After surgery, some cats will develop bleeding or swelling. Stricture (scarring and narrowing) of the urethrostomy site may occur if the cat traumatizes the surgery site or with incomplete dissection or urine leakage under the skin (Figure 3). Bacterial urinary tract infections occur in 25% of cats within the first year after perineal urethrostomy. Perineal urethrostomy does not prevent bladder inflammation or stone formation, so clinical signs of urinary tract disease may continue in some cats.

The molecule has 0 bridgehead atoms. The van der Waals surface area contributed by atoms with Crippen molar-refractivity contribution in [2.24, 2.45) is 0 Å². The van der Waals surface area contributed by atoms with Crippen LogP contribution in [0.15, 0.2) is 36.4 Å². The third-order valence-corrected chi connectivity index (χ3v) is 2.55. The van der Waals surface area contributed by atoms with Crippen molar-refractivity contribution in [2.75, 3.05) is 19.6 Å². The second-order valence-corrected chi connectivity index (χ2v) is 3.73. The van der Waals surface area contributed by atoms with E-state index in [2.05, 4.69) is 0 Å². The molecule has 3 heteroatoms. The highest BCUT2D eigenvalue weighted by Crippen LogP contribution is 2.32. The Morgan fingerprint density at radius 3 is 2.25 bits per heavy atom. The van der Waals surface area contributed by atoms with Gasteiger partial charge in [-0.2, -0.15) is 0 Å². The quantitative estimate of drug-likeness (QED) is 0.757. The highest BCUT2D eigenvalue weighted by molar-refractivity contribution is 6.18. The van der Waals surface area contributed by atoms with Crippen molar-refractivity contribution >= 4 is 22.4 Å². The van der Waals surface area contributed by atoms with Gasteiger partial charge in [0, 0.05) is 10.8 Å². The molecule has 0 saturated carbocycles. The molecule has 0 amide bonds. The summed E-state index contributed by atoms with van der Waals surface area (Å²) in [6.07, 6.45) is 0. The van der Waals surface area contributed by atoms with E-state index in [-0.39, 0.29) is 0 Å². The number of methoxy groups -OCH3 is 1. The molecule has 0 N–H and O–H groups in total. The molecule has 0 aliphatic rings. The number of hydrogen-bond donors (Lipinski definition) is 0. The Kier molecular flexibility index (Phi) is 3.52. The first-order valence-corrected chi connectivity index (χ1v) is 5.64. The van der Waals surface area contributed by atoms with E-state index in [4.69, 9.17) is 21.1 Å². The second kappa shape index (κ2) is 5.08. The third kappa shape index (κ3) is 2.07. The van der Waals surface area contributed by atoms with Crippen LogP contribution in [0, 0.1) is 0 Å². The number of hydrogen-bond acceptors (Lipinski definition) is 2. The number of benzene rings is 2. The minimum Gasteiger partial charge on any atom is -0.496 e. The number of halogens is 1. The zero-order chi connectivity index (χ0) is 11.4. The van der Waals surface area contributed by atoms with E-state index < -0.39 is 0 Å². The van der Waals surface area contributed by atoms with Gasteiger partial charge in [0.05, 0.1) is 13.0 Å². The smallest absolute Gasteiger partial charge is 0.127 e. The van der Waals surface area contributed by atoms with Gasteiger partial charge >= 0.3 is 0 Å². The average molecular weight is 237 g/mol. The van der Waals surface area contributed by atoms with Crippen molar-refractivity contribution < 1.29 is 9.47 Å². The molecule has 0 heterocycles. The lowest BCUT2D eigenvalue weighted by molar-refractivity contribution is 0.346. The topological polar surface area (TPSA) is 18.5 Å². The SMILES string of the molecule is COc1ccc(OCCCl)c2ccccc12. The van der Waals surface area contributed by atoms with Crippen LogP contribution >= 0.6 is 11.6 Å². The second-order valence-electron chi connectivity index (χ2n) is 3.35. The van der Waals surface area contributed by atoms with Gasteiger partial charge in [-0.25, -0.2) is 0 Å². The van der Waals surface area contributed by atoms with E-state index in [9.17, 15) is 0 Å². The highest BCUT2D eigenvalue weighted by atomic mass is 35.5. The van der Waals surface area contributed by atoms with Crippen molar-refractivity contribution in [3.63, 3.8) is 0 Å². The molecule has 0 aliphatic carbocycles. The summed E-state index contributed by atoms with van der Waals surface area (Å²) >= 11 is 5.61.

Prevention of urethral blockage depends on the cause of the blockage. If the surgery is performed properly, it is unlikely that cats will develop subsequent urinary obstructions. Perineal urethrostomy does not prevent bladder inflammation or stone formation.

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This Animal Health Topic was written by and reviewed by Diplomates of the American College of Veterinary Surgeons.  Any opinions stated in this article are not necessarily the official position of the American College of Veterinary Surgeons.

The American College of Veterinary Surgeons recommends contacting an ACVS board-certified veterinary surgeon or your general veterinarian for more information about this topic.

To find an ACVS Diplomate, visit www.acvs.org/find-a-surgeon.